Every man needs Tonto to teach him how to take off the mask

And a youth said, “Speak to us of Friendship.”
Your friend is your needs answered.
She is your field which you sow with love and reap with thanksgiving.
Kahlil Gibran

After leaving my new friends still loitering on the hillside looking out to Mt. Hood I took the buzz along with me across the bridge into Hood River and made the decision to start my next round at Brian’s Pour House where I had been directed by more than one manager at the vineyards I had been drinking at most of the day. It wasn’t hard to find. In fact I practically fell into it after parking the car in the only space left available in town. As is my tradition I took my seat at the corner of the bar just inside the front door. The place was packed and there was already a lot of energy in the room so I ordered a glass of the local pinot and started with their tuna tartare. The fish was off the hook good and the wine was exactly what I expected; big, rich and a mouthful of delightful. It wasn’t more than five minutes after my food arrived that Julie and her friend Rena came in and sat at the only two seats left at the bar, the ones next to mine. Mind you those seats were the last to be filled. Lots of folks came in after I sat down and they sat everywhere but in those two chairs. I can’t be sure in hindsight who had kept those chairs in reserve but Clarence may have been in the room looking for Jimmy Stewart and figured at the time I was the second best option.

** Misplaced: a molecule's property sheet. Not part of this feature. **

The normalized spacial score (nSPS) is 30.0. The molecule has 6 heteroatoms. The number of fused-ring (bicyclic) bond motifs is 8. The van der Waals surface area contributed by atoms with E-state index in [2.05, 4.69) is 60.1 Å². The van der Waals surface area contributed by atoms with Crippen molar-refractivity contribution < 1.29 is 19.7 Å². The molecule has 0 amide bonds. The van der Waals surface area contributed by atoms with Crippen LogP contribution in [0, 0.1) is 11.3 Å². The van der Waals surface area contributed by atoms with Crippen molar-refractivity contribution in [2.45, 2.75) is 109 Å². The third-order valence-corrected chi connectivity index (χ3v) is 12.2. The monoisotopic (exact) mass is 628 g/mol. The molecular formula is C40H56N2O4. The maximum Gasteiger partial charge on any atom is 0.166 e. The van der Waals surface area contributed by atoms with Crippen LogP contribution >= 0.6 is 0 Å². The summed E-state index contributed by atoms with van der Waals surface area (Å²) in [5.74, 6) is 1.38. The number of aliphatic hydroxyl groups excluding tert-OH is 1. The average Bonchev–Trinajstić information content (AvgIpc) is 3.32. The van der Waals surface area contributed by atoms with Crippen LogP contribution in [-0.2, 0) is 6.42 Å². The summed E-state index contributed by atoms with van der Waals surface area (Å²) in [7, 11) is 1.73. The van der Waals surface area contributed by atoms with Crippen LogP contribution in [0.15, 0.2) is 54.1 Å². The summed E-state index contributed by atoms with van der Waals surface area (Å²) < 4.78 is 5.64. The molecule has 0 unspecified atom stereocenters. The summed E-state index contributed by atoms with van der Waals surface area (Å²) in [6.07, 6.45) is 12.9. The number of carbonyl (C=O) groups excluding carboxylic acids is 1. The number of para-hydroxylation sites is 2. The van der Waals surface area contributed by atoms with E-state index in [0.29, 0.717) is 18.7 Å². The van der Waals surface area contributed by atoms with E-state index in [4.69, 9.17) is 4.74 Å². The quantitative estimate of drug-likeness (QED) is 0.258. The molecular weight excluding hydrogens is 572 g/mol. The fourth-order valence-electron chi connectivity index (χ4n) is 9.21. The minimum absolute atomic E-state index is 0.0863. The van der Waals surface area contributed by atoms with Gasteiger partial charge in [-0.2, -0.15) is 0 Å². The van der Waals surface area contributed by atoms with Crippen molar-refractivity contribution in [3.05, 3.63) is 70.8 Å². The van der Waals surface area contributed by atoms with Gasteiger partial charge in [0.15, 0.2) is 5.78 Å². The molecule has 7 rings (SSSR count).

I can’t remember how we started our conversation but when two pretty women sit next to me I don’t need or even wait for an invitation I just sort of weigh in, so it wasn’t long before I was going on about my upcoming plan to crisscross the globe by giving the girls a list of every country I was planning on visiting. Never missing a beat to tell more than most people want to know about me I had all the details out on the bar including my plans to do volunteer work and see all the kids I had been sponsoring with Compassion International and yada, yada, yada.

You get the picture. When Julie and Rena finally got a chance to get a word in edgewise they clued me in to their life’s work outside the office grind and how they were raising money to launch a voucher program for breast cancer pre-screening. It had already been launched and was being very well received all over Oregon. They were hosting galas, doing speaking tours, publishing newsletters, you name it. This was a significant program and it was changing lives and in all likelihood saving some as well. As they shared their own personal stories of engagement and the conversation sometimes moved to a discussion between the two of them I heard something that sounded like “still in the fight of her life”.

Then I heard the word that got my attention like a freight train about to run you over; “terminal”.

“Terminal; who the frack is terminal?” I thought to myself.